They found that parrots, when compared to other birds, have a complex pattern of specialised gene expression in all three parts of its brain. That means that most of the vocal learning that is specific to parrots, such as imitation, must be taking place in the shell region and the part of the brain that controls movements. This is surprising, as previous work had assumed that only the dedicated core system would be involved in vocal learning and that the shells had nothing to do with talking.

My own research has shown that it is the connections between brain regions controlling cognitive and motor skills that support language in humans.

The researchers also examined songbirds and hummingbirds and found that the shell regions were indeed unique to the parrots. However, they said future research would have to clarify the exact mechanisms involved in imitating.

Imitation game

That this shell system is observed in so many species of parrot – including in Keas, the most ancient species known – suggests that the vocalisation abilities evolved around 29m years ago. For comparison, that is more or less the time when humans’ ancestors are believed to have branched off from other primates.

The researchers hypothesise that this shell structure evolved after the core system for singing in birds was duplicated in the brain, with the shell centre developing new functions such as mimicking. So studying the shell structure in parrots could help us identify other mysterious duplications that could have led to certain brain functions in humans.

Might be hard to believe but parrots have a lot going on upstairs.
Courtesy of Jonathan E. Lee, Duke University

Only parrots, humans and certain types of songbird can mimic other species. The fact that species as different as birds and humans share this behaviour is a clear example of “convergent evolution,” in which two species independently evolve structures supporting similar behaviours.

Imitation requires significant brain power and complex, specialised processes. For example, acoustic information must be represented, its organisation decoded and finally the sound reproduced. The complex specialisation of the core, shell and motor systems in parrots support these processes for imitation, enabling these species to couple auditory information from the environment with the finely grained behaviours necessary to produce them. There is currently no evidence suggesting that parrots have any special kind of articulators for producing spoken language. Rather, their brains seem to be doing the extra work.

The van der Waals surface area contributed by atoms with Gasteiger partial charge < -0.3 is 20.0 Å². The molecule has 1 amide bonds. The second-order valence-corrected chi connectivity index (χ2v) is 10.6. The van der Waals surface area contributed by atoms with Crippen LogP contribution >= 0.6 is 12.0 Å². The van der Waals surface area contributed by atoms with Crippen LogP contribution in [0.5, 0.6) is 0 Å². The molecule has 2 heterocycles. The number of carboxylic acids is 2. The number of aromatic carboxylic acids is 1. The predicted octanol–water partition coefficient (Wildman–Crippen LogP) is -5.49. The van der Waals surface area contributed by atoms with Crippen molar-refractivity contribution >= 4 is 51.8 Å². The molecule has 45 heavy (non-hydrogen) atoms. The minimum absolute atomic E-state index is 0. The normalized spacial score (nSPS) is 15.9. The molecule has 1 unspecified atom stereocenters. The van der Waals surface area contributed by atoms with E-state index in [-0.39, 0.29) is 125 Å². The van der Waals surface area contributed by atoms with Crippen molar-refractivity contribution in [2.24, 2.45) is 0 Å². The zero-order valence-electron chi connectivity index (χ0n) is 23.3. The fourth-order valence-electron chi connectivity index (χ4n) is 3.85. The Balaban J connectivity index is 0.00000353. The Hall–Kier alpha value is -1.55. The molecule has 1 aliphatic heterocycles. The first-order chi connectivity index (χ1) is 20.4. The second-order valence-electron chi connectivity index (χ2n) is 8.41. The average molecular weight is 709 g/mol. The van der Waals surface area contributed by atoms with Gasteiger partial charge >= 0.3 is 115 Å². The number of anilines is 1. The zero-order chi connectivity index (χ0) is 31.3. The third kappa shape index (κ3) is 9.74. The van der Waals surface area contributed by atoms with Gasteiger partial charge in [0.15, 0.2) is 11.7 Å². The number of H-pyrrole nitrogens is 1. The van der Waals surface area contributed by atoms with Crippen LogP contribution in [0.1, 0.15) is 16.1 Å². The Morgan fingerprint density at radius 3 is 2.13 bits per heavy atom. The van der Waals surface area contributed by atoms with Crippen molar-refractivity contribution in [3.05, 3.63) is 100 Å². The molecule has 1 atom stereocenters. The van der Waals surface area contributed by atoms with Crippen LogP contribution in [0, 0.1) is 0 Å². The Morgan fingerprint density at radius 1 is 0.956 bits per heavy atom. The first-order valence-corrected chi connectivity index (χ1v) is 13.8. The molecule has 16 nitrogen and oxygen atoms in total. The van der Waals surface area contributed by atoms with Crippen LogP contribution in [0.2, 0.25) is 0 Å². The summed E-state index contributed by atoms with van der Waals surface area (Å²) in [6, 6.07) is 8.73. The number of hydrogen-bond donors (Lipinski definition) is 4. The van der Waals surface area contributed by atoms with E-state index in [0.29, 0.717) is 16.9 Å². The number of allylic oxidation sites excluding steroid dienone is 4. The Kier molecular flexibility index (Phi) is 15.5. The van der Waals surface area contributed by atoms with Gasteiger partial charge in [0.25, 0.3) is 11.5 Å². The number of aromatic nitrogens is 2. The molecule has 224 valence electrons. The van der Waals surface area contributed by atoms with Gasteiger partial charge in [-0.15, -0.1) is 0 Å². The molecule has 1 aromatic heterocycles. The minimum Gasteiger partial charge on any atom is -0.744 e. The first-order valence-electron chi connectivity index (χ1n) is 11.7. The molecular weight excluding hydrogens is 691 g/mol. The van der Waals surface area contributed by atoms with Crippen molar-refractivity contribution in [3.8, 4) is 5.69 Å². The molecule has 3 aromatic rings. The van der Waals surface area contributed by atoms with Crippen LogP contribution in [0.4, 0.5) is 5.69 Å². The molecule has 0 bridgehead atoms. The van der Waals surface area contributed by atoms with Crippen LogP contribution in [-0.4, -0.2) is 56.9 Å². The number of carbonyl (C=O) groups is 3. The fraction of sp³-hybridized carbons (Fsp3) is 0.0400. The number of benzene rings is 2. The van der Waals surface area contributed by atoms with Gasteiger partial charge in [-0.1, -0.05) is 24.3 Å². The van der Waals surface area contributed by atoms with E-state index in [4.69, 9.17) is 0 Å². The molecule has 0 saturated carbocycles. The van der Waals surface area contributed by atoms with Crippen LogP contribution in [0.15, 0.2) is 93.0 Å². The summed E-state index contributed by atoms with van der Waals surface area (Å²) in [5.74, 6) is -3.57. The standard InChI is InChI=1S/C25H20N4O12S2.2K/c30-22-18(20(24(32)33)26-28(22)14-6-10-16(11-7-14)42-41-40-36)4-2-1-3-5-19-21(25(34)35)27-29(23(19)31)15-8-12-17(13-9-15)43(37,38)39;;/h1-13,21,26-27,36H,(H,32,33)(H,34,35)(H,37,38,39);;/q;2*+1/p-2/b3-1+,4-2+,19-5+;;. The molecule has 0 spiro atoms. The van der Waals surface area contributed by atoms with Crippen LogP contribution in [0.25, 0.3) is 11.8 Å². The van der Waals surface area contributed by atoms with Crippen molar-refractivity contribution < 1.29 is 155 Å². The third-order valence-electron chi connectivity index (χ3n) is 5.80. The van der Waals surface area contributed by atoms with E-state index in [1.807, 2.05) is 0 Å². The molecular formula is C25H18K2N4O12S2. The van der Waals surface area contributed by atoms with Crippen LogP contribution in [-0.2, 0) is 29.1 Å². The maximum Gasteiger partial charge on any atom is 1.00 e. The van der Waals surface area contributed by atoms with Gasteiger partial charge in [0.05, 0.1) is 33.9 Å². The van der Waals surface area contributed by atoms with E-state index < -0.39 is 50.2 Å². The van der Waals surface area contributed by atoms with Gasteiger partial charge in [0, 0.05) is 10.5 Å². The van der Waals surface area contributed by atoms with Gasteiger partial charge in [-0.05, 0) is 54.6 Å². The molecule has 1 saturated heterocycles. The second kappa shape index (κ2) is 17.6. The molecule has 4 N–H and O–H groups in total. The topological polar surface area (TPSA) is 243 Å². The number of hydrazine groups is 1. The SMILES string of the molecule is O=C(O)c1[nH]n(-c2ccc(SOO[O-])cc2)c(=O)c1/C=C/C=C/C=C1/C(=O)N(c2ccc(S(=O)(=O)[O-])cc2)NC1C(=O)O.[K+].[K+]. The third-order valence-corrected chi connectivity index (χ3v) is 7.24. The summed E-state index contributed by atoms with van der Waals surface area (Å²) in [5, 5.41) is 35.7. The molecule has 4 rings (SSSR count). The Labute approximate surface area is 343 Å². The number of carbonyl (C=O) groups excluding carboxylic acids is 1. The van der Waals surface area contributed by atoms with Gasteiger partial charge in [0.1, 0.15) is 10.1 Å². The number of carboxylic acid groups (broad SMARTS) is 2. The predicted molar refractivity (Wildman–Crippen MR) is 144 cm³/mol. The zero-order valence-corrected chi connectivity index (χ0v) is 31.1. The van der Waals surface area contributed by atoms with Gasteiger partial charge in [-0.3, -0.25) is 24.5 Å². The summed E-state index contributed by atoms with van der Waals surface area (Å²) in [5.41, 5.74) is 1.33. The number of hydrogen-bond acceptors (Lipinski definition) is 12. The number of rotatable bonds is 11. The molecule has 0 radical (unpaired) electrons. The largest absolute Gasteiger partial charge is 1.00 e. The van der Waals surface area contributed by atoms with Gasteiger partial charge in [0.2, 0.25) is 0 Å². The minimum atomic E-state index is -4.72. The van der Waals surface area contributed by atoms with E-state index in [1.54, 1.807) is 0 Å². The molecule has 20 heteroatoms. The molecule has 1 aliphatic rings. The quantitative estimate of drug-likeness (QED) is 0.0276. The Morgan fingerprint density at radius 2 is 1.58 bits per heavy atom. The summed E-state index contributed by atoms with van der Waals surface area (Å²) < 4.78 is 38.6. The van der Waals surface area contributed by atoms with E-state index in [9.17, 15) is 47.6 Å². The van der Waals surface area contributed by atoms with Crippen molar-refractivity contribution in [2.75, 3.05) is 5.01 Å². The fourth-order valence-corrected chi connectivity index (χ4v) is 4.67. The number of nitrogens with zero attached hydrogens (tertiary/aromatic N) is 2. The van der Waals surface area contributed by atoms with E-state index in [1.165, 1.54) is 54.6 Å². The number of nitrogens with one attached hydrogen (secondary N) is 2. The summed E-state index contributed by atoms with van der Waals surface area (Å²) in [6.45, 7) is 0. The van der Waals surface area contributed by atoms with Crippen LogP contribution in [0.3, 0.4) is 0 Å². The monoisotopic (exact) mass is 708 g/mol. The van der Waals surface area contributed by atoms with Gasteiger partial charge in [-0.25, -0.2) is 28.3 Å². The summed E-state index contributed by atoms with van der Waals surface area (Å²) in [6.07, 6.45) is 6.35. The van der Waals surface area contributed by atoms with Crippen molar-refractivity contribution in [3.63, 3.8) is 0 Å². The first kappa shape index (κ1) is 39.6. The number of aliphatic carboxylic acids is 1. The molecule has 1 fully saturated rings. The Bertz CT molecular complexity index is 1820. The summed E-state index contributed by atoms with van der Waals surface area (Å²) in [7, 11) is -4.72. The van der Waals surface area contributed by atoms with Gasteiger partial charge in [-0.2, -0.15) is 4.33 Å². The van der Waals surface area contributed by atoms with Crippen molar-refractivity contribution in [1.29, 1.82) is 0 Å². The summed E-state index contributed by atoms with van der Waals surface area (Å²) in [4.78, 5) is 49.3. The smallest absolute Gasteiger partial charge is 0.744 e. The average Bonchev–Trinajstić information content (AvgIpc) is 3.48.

Let’s dance

Interestingly, the authors also note that humans and parrots belong to another select set of animals – those that synchronise body movements to the rhythms of beats while listening to music. That is, unlike almost every other animal in the world, parrots and humans spontaneously dance (strangely enough, that group also includes elephants which have also demonstrated an ability to move along with music).

In parrots, such dancing is associated with the non-vocal motor regions surrounding the shell – which supports the possibility of a general capacity for learning regularities in the sounds they hear and coupling them with behaviour.

The study is a big step forward in our effort to understand what makes parrots so different from other birds. Indeed, the researchers themselves say they were surprised that the brain structures they discovered had gone unrecognised for so long.

The Conversation

Larry Taylor is Senior lecturer, Department of Psychology at Northumbria University, Newcastle.

This article was originally published on The Conversation.
Read the original article.